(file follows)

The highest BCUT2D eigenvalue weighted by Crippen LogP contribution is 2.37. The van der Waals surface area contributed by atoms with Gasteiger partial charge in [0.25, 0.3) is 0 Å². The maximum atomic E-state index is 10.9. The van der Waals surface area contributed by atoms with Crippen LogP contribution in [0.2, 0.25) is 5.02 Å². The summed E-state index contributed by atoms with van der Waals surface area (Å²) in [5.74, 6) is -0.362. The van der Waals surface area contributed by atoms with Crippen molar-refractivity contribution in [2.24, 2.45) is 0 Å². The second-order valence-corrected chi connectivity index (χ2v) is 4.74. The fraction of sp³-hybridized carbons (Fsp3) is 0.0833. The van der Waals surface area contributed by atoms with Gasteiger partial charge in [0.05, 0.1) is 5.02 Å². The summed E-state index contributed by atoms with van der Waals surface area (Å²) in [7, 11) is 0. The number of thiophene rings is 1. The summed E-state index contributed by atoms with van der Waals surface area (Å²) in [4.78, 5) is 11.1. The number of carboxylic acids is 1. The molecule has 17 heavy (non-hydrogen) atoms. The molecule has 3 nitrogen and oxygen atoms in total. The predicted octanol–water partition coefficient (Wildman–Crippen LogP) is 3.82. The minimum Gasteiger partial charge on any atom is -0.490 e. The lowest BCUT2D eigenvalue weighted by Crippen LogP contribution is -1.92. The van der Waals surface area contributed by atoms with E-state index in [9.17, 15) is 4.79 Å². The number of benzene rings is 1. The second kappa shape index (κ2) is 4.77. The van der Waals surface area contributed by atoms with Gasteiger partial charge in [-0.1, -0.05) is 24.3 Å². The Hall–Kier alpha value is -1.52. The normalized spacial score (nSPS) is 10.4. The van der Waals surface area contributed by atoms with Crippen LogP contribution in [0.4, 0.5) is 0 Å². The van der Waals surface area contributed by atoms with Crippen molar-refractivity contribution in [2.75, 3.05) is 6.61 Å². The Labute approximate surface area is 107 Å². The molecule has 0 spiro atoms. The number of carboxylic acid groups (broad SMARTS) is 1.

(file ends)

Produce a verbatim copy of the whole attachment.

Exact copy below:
The highest BCUT2D eigenvalue weighted by Crippen LogP contribution is 2.37. The van der Waals surface area contributed by atoms with Gasteiger partial charge in [0.25, 0.3) is 0 Å². The maximum atomic E-state index is 10.9. The van der Waals surface area contributed by atoms with Crippen LogP contribution in [0.2, 0.25) is 5.02 Å². The summed E-state index contributed by atoms with van der Waals surface area (Å²) in [5.74, 6) is -0.362. The van der Waals surface area contributed by atoms with Crippen molar-refractivity contribution in [2.24, 2.45) is 0 Å². The second-order valence-corrected chi connectivity index (χ2v) is 4.74. The fraction of sp³-hybridized carbons (Fsp3) is 0.0833. The van der Waals surface area contributed by atoms with Gasteiger partial charge in [0.05, 0.1) is 5.02 Å². The summed E-state index contributed by atoms with van der Waals surface area (Å²) in [7, 11) is 0. The number of thiophene rings is 1. The summed E-state index contributed by atoms with van der Waals surface area (Å²) in [4.78, 5) is 11.1. The number of carboxylic acids is 1. The molecule has 17 heavy (non-hydrogen) atoms. The molecule has 3 nitrogen and oxygen atoms in total. The predicted octanol–water partition coefficient (Wildman–Crippen LogP) is 3.82. The minimum Gasteiger partial charge on any atom is -0.490 e. The lowest BCUT2D eigenvalue weighted by Crippen LogP contribution is -1.92. The van der Waals surface area contributed by atoms with E-state index in [9.17, 15) is 4.79 Å². The number of benzene rings is 1. The second kappa shape index (κ2) is 4.77. The van der Waals surface area contributed by atoms with Gasteiger partial charge in [-0.1, -0.05) is 24.3 Å². The Hall–Kier alpha value is -1.52. The normalized spacial score (nSPS) is 10.4. The van der Waals surface area contributed by atoms with Crippen LogP contribution in [0.4, 0.5) is 0 Å². The van der Waals surface area contributed by atoms with Crippen molar-refractivity contribution in [2.75, 3.05) is 6.61 Å². The Labute approximate surface area is 107 Å². The molecule has 0 spiro atoms. The number of carboxylic acid groups (broad SMARTS) is 1.